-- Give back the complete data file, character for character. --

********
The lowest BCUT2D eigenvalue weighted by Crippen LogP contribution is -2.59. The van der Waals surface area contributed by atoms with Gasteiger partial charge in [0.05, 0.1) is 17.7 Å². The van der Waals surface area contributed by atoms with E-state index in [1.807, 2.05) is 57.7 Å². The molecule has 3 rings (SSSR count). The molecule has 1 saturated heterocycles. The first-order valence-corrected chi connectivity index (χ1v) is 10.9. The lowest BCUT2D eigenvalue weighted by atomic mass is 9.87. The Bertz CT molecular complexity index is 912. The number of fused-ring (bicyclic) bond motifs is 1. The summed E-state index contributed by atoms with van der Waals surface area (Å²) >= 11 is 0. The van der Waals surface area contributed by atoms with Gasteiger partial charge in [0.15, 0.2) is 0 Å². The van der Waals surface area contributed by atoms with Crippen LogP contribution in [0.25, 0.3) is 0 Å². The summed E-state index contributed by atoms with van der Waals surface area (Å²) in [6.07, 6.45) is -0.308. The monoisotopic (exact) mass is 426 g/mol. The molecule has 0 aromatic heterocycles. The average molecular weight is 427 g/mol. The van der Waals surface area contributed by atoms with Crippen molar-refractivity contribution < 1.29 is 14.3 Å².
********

The lowest BCUT2D eigenvalue weighted by Crippen LogP contribution is -2.59. The van der Waals surface area contributed by atoms with Gasteiger partial charge in [0.05, 0.1) is 17.7 Å². The van der Waals surface area contributed by atoms with E-state index in [1.807, 2.05) is 57.7 Å². The molecule has 3 rings (SSSR count). The molecule has 1 saturated heterocycles. The first-order valence-corrected chi connectivity index (χ1v) is 10.9. The lowest BCUT2D eigenvalue weighted by atomic mass is 9.87. The Bertz CT molecular complexity index is 912. The number of fused-ring (bicyclic) bond motifs is 1. The summed E-state index contributed by atoms with van der Waals surface area (Å²) >= 11 is 0. The van der Waals surface area contributed by atoms with Gasteiger partial charge in [0.15, 0.2) is 0 Å². The van der Waals surface area contributed by atoms with Crippen LogP contribution in [0.25, 0.3) is 0 Å². The summed E-state index contributed by atoms with van der Waals surface area (Å²) in [6.07, 6.45) is -0.308. The monoisotopic (exact) mass is 426 g/mol. The molecule has 0 aromatic heterocycles. The average molecular weight is 427 g/mol. The van der Waals surface area contributed by atoms with Crippen molar-refractivity contribution < 1.29 is 14.3 Å².